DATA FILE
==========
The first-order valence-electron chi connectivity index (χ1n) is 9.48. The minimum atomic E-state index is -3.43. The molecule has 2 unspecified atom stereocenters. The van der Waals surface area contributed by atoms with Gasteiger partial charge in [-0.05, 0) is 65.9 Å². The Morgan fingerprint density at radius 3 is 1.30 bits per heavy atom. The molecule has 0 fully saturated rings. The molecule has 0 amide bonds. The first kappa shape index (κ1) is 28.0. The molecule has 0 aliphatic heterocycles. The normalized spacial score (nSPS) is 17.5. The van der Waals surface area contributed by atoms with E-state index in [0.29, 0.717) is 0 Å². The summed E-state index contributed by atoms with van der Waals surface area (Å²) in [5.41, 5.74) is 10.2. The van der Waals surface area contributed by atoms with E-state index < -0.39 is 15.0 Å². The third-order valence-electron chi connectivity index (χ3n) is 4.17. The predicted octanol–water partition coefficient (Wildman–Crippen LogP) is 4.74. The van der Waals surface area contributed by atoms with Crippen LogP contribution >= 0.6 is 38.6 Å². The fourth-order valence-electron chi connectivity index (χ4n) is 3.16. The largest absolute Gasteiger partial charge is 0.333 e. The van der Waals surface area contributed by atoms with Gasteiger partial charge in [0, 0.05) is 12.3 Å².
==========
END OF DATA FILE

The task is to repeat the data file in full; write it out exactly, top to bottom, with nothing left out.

The first-order valence-electron chi connectivity index (χ1n) is 9.48. The minimum atomic E-state index is -3.43. The molecule has 2 unspecified atom stereocenters. The van der Waals surface area contributed by atoms with Gasteiger partial charge in [-0.05, 0) is 65.9 Å². The Morgan fingerprint density at radius 3 is 1.30 bits per heavy atom. The molecule has 0 fully saturated rings. The molecule has 0 amide bonds. The first kappa shape index (κ1) is 28.0. The molecule has 0 aliphatic heterocycles. The normalized spacial score (nSPS) is 17.5. The van der Waals surface area contributed by atoms with E-state index in [0.29, 0.717) is 0 Å². The summed E-state index contributed by atoms with van der Waals surface area (Å²) in [5.41, 5.74) is 10.2. The van der Waals surface area contributed by atoms with E-state index < -0.39 is 15.0 Å². The third-order valence-electron chi connectivity index (χ3n) is 4.17. The predicted octanol–water partition coefficient (Wildman–Crippen LogP) is 4.74. The van der Waals surface area contributed by atoms with Crippen LogP contribution >= 0.6 is 38.6 Å². The fourth-order valence-electron chi connectivity index (χ4n) is 3.16. The largest absolute Gasteiger partial charge is 0.333 e. The van der Waals surface area contributed by atoms with Gasteiger partial charge in [0, 0.05) is 12.3 Å².